We can’t mistake or ignore them. Like the rain, sun, winds, and snow, thunder and lightning remind us of our place in the moment, celestial bookmarks, if you will.
They assault our senses and extort our reluctant humility regardless of how clever and powerful we believe we are. Ancient cultures, their divinities and religious rites were by-products of the awe and terror their dramatic appearance commanded.
When the growing sophistication of monotheism began to dominate much of human society, its scholars and poets attributed a more subtle intent to them.
In the Talmud (Brachot 59a), we are taught to recite blessings on several varieties of natural phenomena such as comets and earthquakes. On thunder and lightning, the custom developed to recite two separate but related blessings because they may be two sides of the same coin. We also learn that “Thunder was created only in order to straighten the crookedness of the heart.” Moreover, the Mishnah** Berurah 227:5, considers it, rather than lightning, the more potent signal of divine power.
In his legal opinion on the Shulchan Aruch*, the 16th century Polish Rabbi David Ha-Levi Segal, also known as ‘Taz’, speculated that perhaps thunder’s roar makes it the dominant natural force, although he did not know how the custom of two blessings for these phenomena originated. He suggested that the blessing for lightning (Blessed Are You, Source of Life, Who Makes the works of Creation) can be recited in the presence of either thunder or lightning, particularly when they are witnessed together.
Now there’s a powerful image! Thunder and lightning as a vast cosmic defibrillator!
Sure, science has it own technical explanation for these ‘natural’ phenomena and in a sense, these ideas are comforting because they give us an illusion of control via ‘understanding’. But the Talmudic observation is also a lyrical way of reminding us to ask who or what created thunder and lightning and why? From the standpoint of religious faith, the answer is indisputable.
Though we appreciate a certain majestic beauty in the raw violence of nature’s elemental symphonies that play against bruised and sullen skies, how else, but by contrast, would we appreciate their alternate persona; that breath-taking sapphire clarity under a sun dodging wispy or pompous clouds? At the very least, it is convincing evidence for the myriad dualities of creation.
Illustrating this elemental blessing seemed simple at first; one need only show a dark sky with bursts of lightning, leaving the noise of thunder to the imagination. But further reading convinced me of its deeper significance. Tracing the history of our developing comprehension of thunder and lightning, I suddenly wondered, were there any recurring shapes or patterns in a storm’s bursts of lightning? Could they form some sort of heavenly message? Ok, ok, I know this whimsy is magical thinking. But then, I’m not a meteorologist with hard knowledge of the electrical and mathematical characteristics that might explain its technical structure.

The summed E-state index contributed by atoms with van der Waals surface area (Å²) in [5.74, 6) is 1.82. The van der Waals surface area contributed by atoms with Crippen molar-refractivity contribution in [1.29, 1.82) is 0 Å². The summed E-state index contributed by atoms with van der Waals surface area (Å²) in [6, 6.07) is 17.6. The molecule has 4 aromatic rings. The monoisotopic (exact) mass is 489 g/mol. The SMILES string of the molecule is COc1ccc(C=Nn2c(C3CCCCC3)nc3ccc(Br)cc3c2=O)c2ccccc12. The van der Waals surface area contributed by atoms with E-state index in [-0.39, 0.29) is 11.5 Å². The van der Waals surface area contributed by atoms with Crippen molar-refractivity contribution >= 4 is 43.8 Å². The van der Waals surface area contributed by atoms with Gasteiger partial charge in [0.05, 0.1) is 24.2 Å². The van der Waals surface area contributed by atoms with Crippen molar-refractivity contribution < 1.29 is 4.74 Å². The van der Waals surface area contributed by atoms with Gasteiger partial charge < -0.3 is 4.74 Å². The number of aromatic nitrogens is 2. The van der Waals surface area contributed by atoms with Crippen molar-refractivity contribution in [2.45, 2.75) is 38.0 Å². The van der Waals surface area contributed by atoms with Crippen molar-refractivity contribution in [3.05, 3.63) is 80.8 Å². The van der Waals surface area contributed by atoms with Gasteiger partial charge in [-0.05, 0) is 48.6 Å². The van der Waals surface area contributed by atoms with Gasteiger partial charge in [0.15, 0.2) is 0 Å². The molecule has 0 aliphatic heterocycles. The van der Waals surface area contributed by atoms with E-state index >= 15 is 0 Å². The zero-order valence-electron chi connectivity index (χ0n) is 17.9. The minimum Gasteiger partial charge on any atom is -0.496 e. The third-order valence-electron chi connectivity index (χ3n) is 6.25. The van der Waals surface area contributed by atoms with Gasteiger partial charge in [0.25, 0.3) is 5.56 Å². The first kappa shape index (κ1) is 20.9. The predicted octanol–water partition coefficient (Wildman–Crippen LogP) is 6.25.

So I let my imagination travel back to Mt. Sinai and the revelation of the Law. Could the thunder have been meant to call our attention to lightning’s shapes and patterns inspiring ancient minds to create the letter-forms of an early paleo-Hebrew language? I soon envisioned a rare single cell thunderstorm hovering over the mountain, wondering whether its winds, shaking the burning bush on the mountain, also whispered meaning into Moses’ ear? As the illustration progressed, I couldn’t resist allowing a tiny lightning bug onto it, illuminating the wonder and complexity of our existence.
Presenting the blessing in this light might be an improbable leap of faith, dismissible by many as nonsense, yet I’d like to think that transliterating this divine ‘skywriting’, has brought us a long way in understanding one of the countless chapters we’ve marked in the Book of Life.
* Codification of Oral Law of Torah by Rabbi Yehudah HaNasi,180-220 CE
**The Code of Jewish Law, written in Safed, Israel and published in Venice by Yosef Karo in 1563-57.
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Tags: blessings, Book of Life, Brachot, burning bush, creation, duality, faith, Law, letterforms, lightning, lightning bug, meteorology, Mishnah, Moses, Mt. Sinai, paleo hebrew, science, Shulchan Aruch, single cell, skywriting, storm, Talmud, thunder, transliteration